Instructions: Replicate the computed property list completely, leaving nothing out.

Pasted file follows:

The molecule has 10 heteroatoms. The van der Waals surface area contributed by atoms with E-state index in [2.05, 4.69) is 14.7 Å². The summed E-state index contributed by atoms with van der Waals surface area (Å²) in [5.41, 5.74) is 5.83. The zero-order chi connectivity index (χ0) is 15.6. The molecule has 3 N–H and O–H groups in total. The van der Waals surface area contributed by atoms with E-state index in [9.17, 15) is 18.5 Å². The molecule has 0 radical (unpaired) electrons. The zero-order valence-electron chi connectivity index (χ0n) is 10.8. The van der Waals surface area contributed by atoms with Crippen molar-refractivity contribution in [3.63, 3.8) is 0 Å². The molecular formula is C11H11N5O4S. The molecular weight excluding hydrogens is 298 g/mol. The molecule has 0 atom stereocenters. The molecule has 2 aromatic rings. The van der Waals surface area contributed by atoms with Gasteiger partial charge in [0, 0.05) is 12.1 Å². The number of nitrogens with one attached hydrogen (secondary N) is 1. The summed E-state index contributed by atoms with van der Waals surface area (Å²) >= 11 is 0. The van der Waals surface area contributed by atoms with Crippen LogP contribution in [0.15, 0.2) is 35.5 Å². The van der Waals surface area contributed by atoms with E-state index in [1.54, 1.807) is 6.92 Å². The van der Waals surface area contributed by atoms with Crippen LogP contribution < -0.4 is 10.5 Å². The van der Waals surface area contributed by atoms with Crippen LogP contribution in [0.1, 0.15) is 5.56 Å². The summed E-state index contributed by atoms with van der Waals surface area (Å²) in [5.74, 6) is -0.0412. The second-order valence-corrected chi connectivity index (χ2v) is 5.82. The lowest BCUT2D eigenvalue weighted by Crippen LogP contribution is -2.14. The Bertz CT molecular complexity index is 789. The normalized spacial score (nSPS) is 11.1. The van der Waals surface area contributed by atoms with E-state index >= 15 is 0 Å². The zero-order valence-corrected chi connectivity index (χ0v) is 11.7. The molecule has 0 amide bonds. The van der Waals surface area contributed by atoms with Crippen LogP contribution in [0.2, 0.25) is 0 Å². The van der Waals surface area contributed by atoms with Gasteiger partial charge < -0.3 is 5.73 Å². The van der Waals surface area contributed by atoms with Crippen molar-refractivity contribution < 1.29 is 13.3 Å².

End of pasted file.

The molecule has 10 heteroatoms. The van der Waals surface area contributed by atoms with E-state index in [2.05, 4.69) is 14.7 Å². The summed E-state index contributed by atoms with van der Waals surface area (Å²) in [5.41, 5.74) is 5.83. The zero-order chi connectivity index (χ0) is 15.6. The molecule has 3 N–H and O–H groups in total. The van der Waals surface area contributed by atoms with E-state index in [9.17, 15) is 18.5 Å². The molecule has 0 radical (unpaired) electrons. The zero-order valence-electron chi connectivity index (χ0n) is 10.8. The van der Waals surface area contributed by atoms with Crippen molar-refractivity contribution in [3.63, 3.8) is 0 Å². The molecular formula is C11H11N5O4S. The molecular weight excluding hydrogens is 298 g/mol. The molecule has 0 atom stereocenters. The molecule has 2 aromatic rings. The van der Waals surface area contributed by atoms with Gasteiger partial charge in [0, 0.05) is 12.1 Å². The number of nitrogens with one attached hydrogen (secondary N) is 1. The summed E-state index contributed by atoms with van der Waals surface area (Å²) >= 11 is 0. The van der Waals surface area contributed by atoms with Crippen LogP contribution in [0.15, 0.2) is 35.5 Å². The van der Waals surface area contributed by atoms with E-state index in [1.54, 1.807) is 6.92 Å². The van der Waals surface area contributed by atoms with Crippen LogP contribution < -0.4 is 10.5 Å². The van der Waals surface area contributed by atoms with Crippen LogP contribution in [0.1, 0.15) is 5.56 Å². The summed E-state index contributed by atoms with van der Waals surface area (Å²) in [5.74, 6) is -0.0412. The second-order valence-corrected chi connectivity index (χ2v) is 5.82. The lowest BCUT2D eigenvalue weighted by Crippen LogP contribution is -2.14. The Bertz CT molecular complexity index is 789. The normalized spacial score (nSPS) is 11.1. The van der Waals surface area contributed by atoms with E-state index >= 15 is 0 Å². The zero-order valence-corrected chi connectivity index (χ0v) is 11.7. The molecule has 0 amide bonds. The van der Waals surface area contributed by atoms with Crippen LogP contribution in [0.2, 0.25) is 0 Å². The van der Waals surface area contributed by atoms with Gasteiger partial charge < -0.3 is 5.73 Å². The van der Waals surface area contributed by atoms with Crippen molar-refractivity contribution < 1.29 is 13.3 Å².